A wildfire that was exacerbated by invasive vegetation threatening infrastructure in Glencairn, Western Cape, South Africa. Photograph courtesy of the Cape Argus Newspaper from 2000

Water: The sustainable provision of water is a major challenge in many parts of South Africa. Many natural surface water options have been depleted and the continued spread of invasive plants in catchments that supply urban areas with water is adding further strain to the dwindling resource (figure below). Stands of invasive trees use significantly more water than the low-statured native vegetation, thereby decreasing surface run-off and ultimately water supply and security to towns and cities (Le Maitre et al. 2015). For example, E. camaldulensis (River Red Gum) is a highly invasive species which has invaded riparian zones, significantly reducing surface water run-off (Forsyth et al. 2004; Gaertner et al. 2016). These effects are exacerbated by the periodic drought in many cities (particularly in the Western Cape). Many aquatic invasive species such as Eichhornia crassipes also block waterways and affect water quality (Richardson and van Wilgen 2004).

Populus x canescens (Grey Poplar) invading along a river in Cape Town, Western Cape, South Africa. Photograph courtesy of LJ Potgieter


Invasive vertebrates exhibit a wide range of impacts (ecological, economic and health) worldwide (Vilà et al. 2010), but few South African studies have assessed these impacts in an urban context. Among the most important impacts of rats in South African urban areas are those of zoonotic diseases, including leptospirosis, plague (caused by the bacillus Yersinia pestis transmitted from rats to humans by fleas), and toxoplasmosis in humans (Taylor et al. 2008). They also carry several co-invasive parasites (Julius et al. 2018). It has also been suggested that zoonotic disease prevalence may increase due to the compromised immune systems of HIV/AIDS patients in South African urban areas (van Rensburg et al. 2011).

The impacts of birds in urban South Africa are various, reflecting the diverse impacts recorded for avifauna globally (Evans et al. 2016). For example, Mallards (Anas platyrhynchos), introduced for game hunting but increasingly popular as an ornamental species, hybridise with the native Yellow-Billed Duck (Anas undulata) (Stephens et al. in press). The House Crow (Corvus splendens) arrived in the harbours of Durban and Cape Town by hitching rides on small vessels (see Supplementary Appendix 11.2). They are a serious pest in many cities around the world where they live in close association with humans. This species is noisy and threatens public health, agriculture, urban wildlife, and aircraft electrical installations (Berruti and Nichols 1991). It been identified as the carrier of human enteric disease organisms (Enterobacteriaceae) such as Salmonella species, Shigella serotypes, Proteus species, Vibrioaceae species, Pseudomonas species, Escherichia coli, Campylobacter species, and Newcastle disease (Sulochana et al. 1981; Ryall and Reid 1987; al-Sallami 1991). These diseases are likely due to the tendency of populations to frequent areas where waste foods and faeces are dumped. It is also a known faecal contaminator of human environments and water resources. The crows may also hold potential for spreading bird flu viruses.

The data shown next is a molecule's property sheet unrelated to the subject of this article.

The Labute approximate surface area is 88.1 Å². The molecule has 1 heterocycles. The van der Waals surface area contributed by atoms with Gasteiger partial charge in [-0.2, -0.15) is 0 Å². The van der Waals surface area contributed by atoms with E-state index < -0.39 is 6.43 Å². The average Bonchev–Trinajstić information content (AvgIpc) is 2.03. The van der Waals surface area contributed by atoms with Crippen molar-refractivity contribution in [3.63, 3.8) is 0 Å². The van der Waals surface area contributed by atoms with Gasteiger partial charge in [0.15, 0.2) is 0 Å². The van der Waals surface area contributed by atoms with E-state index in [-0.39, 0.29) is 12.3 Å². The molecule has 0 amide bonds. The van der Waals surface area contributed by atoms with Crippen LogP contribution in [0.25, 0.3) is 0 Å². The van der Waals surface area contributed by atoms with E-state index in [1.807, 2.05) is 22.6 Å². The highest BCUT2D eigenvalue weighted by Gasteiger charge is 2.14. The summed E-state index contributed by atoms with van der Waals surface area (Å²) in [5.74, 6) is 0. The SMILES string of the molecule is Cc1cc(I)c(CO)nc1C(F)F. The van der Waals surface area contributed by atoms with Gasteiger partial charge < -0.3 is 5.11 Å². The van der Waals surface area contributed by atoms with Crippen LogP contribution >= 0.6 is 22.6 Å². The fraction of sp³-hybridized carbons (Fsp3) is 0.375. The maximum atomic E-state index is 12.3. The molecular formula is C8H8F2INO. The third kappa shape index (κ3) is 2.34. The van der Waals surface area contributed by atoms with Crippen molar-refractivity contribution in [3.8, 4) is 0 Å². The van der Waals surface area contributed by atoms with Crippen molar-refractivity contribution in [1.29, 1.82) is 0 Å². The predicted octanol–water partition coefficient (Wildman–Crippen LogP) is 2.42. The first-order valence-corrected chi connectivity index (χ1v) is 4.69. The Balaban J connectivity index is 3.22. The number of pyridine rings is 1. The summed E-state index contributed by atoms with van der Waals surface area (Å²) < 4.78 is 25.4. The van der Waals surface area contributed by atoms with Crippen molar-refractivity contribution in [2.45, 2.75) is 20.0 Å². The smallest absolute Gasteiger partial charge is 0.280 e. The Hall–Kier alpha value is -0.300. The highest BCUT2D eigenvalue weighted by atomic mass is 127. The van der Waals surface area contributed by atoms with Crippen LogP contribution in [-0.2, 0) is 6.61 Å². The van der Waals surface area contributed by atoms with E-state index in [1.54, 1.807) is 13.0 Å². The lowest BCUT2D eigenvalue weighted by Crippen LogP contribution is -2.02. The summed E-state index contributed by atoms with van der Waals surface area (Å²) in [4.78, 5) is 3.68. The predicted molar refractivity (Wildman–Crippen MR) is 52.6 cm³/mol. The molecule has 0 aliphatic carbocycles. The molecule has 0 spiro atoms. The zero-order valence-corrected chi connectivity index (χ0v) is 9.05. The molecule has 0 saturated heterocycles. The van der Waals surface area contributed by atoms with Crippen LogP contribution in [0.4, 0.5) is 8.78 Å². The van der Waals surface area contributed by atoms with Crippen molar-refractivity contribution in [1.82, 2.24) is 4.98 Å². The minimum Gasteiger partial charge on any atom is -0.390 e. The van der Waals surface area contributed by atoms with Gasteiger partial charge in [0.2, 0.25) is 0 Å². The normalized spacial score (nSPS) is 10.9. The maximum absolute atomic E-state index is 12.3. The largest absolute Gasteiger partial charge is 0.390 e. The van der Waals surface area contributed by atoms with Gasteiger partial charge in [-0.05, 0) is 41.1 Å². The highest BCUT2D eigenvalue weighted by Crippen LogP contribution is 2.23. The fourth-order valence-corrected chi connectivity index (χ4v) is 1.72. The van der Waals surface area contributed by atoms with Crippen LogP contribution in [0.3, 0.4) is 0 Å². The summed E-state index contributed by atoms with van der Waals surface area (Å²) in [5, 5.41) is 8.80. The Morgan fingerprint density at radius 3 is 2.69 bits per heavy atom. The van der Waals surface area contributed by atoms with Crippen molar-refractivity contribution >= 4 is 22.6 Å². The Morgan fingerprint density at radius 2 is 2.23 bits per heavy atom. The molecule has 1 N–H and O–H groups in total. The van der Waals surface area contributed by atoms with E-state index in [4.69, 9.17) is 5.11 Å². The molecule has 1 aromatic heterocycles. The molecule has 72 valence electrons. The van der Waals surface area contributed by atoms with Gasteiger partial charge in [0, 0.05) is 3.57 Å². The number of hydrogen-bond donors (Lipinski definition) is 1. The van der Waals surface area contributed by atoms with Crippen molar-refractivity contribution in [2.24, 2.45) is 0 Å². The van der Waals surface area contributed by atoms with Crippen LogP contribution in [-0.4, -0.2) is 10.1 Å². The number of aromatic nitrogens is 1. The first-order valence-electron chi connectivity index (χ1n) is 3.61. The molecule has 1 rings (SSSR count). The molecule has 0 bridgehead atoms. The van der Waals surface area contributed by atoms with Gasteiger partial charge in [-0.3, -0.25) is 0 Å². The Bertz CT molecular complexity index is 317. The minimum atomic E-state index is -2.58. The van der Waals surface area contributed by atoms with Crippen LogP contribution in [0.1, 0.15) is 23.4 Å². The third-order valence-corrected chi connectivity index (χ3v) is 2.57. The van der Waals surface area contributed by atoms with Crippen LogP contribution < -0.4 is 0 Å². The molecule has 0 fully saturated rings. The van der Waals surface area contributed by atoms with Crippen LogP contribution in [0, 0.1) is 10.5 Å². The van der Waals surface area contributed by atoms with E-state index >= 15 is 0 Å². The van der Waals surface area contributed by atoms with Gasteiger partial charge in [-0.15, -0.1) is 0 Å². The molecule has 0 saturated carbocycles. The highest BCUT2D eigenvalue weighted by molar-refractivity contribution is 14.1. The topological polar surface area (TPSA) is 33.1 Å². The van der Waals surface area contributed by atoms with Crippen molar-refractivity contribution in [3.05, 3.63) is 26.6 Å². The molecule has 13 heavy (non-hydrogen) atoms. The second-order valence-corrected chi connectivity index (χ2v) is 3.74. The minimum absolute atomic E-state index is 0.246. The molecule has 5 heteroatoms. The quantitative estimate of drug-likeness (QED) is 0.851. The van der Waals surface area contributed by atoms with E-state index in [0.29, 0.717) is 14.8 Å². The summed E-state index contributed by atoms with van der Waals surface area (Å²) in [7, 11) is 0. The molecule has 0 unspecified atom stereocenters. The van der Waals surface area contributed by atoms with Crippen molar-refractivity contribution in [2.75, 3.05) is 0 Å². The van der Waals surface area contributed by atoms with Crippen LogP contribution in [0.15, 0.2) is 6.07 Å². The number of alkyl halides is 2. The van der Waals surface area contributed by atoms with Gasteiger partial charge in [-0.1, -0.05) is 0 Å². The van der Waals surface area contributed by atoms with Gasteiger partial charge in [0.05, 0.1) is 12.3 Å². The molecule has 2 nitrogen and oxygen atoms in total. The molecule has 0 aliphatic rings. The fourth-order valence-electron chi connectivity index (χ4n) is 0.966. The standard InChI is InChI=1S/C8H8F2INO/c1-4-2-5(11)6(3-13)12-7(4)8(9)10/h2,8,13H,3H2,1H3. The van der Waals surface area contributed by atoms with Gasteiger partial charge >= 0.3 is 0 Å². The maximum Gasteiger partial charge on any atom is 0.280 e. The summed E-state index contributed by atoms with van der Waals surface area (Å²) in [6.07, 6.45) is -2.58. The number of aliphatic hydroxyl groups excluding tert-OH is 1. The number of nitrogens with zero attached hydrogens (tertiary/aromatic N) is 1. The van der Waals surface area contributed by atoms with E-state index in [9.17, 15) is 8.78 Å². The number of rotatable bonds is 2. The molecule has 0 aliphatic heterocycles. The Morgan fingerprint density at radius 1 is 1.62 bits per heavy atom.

Cats have devastating effects on native biodiversity worldwide (Hagen and Kumschick 2018), and South Africa’s feral and domestic cats appear to be no different. Cats on the urban edge have been shown to have a significant impact on adjoining biodiverse areas in the Table Mountain National Park (George 2010; Morling 2014).

The negative impacts of invasive alien fish in the context of urban rivers and water bodies in South Africa remains poorly understood. Kruger et al. (2015) reported a negative effect of the invasive predatory Mosquitofish (Gambusia affinis) on native amphibian community assemblages and abundance in Potchefstroom.

Pests and pathogens

Internationally, trees in urban environments play an important role in preserving biodiversity and supplying ES in urban areas, and as the world becomes more globalised, urban forests will provide increasingly valuable benefits. However, trees in urban environments are particularly vulnerable to pest and pathogen invasions. Most tree damaging insect pests and pathogens (hereafter referred to as pests) arrive as accidental introductions, a by-product of increasing trade and globalisation (Santini et al. 2013; Meurisse et al. 2018). Urban areas are hubs for international trade and frequently serve as the first point of entry for alien forest pests (Paap et al. 2017). Besides being subjected to high propagule pressure, urban trees experience stressful conditions resulting from anthropogenic disturbances, increasing their susceptibility to pest attack (Paap et al. 2017). Once established in urban environments, introduced pests can spread into natural or planted forests often resulting in permanent damage, and efforts at controlling such invasions can become costly.